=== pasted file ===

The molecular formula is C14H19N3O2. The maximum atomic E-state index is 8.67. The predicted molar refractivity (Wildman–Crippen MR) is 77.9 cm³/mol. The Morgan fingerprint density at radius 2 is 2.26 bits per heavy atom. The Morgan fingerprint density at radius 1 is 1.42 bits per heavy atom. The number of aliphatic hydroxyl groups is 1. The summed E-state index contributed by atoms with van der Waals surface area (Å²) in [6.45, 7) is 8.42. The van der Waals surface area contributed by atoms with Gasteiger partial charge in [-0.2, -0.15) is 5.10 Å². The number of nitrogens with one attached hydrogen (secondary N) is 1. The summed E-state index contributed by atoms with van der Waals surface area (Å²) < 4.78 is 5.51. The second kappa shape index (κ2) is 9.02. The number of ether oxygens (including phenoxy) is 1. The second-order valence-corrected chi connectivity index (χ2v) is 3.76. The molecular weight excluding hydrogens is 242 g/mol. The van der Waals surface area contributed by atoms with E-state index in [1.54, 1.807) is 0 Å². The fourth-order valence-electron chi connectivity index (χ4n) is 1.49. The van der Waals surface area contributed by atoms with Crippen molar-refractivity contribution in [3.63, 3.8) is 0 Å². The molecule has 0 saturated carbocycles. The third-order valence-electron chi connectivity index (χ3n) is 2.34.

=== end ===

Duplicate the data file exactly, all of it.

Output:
The molecular formula is C14H19N3O2. The maximum atomic E-state index is 8.67. The predicted molar refractivity (Wildman–Crippen MR) is 77.9 cm³/mol. The Morgan fingerprint density at radius 2 is 2.26 bits per heavy atom. The Morgan fingerprint density at radius 1 is 1.42 bits per heavy atom. The number of aliphatic hydroxyl groups is 1. The summed E-state index contributed by atoms with van der Waals surface area (Å²) in [6.45, 7) is 8.42. The van der Waals surface area contributed by atoms with Gasteiger partial charge in [-0.2, -0.15) is 5.10 Å². The number of nitrogens with one attached hydrogen (secondary N) is 1. The summed E-state index contributed by atoms with van der Waals surface area (Å²) < 4.78 is 5.51. The second kappa shape index (κ2) is 9.02. The number of ether oxygens (including phenoxy) is 1. The second-order valence-corrected chi connectivity index (χ2v) is 3.76. The molecular weight excluding hydrogens is 242 g/mol. The van der Waals surface area contributed by atoms with E-state index in [1.54, 1.807) is 0 Å². The fourth-order valence-electron chi connectivity index (χ4n) is 1.49. The van der Waals surface area contributed by atoms with Crippen molar-refractivity contribution in [3.63, 3.8) is 0 Å². The molecule has 0 saturated carbocycles. The third-order valence-electron chi connectivity index (χ3n) is 2.34.